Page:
In a surprising turn of events, Raila Odinga announced on October 10 that he was withdrawing from the scheduled October 26 rerun of the 2017 presidential election. In September, the Supreme Court of Kenya held, by a 4-2 majority, that the original August 8 election was invalid because it was not held to the standard required by the law, granting Odinga a second shot at the presidency.
Superficially, Raila withdrawing from the polls with barely a fortnight to go would seem like a tremendous waste of political momentum for him personally, and the country’s time, money and energy more broadly.
However, upon examining the myriad of laws, regulations and court decisions that govern the election process in Kenya, the net effect of Raila’s decision may be effectively extending the election timetable – buying both his coalition and the Independent Election and Boundaries Commission (IEBC) more time.
Raila may also have thrown open the presidential rerun to more candidates than the two envisaged by the IEBC.
To understand how this works, we need to read the various pieces of Kenya’s election law scattered across five documents – the 2010 constitution, the 2013 Supreme Court decision on the presidential election, The Elections Act, Kenya’s election regulations on elections, and the majority decision in the 2017 election petition.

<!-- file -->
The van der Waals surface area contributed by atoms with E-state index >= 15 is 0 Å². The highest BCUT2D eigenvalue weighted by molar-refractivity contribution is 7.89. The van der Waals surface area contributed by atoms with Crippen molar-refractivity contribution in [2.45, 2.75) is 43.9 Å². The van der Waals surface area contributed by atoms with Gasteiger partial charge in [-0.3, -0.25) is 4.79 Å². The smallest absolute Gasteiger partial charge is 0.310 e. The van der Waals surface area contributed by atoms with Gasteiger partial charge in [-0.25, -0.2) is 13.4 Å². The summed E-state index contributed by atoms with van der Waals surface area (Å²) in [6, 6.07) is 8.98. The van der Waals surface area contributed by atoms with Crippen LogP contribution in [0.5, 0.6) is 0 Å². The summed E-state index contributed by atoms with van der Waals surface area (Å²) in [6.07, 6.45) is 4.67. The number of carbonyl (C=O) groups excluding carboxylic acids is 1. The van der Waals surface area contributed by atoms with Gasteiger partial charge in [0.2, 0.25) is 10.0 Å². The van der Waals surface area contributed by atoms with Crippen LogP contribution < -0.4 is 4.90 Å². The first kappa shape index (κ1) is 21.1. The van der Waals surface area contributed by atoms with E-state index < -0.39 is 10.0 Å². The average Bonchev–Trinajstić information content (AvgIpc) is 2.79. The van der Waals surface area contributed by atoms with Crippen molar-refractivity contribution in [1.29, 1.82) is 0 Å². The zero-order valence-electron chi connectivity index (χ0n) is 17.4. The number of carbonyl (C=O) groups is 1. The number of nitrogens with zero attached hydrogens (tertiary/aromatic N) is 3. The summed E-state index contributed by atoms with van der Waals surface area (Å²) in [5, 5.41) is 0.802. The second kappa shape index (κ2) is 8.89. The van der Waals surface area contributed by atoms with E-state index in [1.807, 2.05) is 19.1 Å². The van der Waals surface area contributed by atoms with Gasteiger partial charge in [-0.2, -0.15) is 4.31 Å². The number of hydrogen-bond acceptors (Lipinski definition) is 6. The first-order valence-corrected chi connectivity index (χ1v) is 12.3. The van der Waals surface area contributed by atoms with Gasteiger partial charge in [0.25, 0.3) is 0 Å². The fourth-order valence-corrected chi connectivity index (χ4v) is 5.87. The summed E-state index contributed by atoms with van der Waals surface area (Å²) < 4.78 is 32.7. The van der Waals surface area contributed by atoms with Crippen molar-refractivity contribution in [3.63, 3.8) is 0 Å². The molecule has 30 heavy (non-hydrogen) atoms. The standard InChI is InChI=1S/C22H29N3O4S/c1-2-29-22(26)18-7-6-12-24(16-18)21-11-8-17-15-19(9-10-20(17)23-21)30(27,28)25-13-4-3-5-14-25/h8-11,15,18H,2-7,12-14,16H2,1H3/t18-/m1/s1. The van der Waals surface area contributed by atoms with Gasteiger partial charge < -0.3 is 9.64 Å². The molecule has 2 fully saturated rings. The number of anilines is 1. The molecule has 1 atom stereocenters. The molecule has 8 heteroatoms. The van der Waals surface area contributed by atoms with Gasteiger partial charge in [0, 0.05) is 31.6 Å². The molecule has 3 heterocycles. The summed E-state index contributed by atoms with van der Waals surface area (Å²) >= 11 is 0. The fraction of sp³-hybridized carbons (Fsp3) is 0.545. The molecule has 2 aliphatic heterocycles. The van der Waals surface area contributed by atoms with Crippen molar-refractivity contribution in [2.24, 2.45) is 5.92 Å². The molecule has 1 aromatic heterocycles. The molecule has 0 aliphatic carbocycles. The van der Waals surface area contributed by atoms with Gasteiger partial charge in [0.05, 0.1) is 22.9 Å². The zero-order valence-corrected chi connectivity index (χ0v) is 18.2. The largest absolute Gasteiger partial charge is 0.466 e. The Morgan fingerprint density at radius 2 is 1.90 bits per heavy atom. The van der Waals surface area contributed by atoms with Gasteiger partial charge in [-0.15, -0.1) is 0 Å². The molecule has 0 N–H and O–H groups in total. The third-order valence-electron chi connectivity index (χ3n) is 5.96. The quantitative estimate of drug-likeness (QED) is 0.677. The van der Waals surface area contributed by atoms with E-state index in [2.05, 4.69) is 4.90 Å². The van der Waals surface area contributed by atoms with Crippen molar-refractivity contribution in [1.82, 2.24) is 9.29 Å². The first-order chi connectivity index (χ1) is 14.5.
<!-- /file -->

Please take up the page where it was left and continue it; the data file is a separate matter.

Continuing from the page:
Kenya is highly unusual in that some very detailed provisions of the election law are contained in the Constitution, and meaning if there is a clash between the Constitution and any other subsidiary law – for example – the elections regulations, the Constitution prevails. Specifically, Article 138 of the Constitution contains detailed rules on how elections must be conducted and when. It also has a provision that if only one candidate is nominated for the presidency, he or she can be sworn in as president.
But, because of the way the Supreme Court interpreted Article 138 in 2013, the June nominations for the 2017 polls are still valid for an October 26 election, which means that Uhuru Kenyatta cannot be automatically announced the winner. He is technically not running uncontested and a fresh election has to happen. The question for the IEBC is when this new election happens.
Secondly, the 2013 Supreme Court decision also held that if one candidate withdraws from a fresh election triggered by an invalidated petition – as is the current case – then the entire clock starts over and all candidates must seek fresh nominations. The initial 60-day deadline triggered by the September 1 decision is suspended and the rerun of the election goes back to the calendar set out in the elections act and the election regulations. This process also opens the door for other candidates who did not contest the August 8 election or who were excluded by virtue of conceding the invalidated poll. Basically, under this law, Kenya’s election calendar starts from scratch because of Odinga’s withdrawal.
Representatives of the ruling Jubilee coalition argue that Regulation 52 of the Kenya General Elections means that Odinga’s withdrawal is invalid. That regulation says that a candidate has to withdraw their nomination within three days of submitting it. Under the 2013 decision, candidates participate in a rerun on the basis nomination certificates they already held. Jubilee is arguing that for Odinga’s withdrawal to be valid, he would have had to submit it in June of this year and they want the October 26 election to go ahead with Odinga’s name on the ballot, even if he does not contest.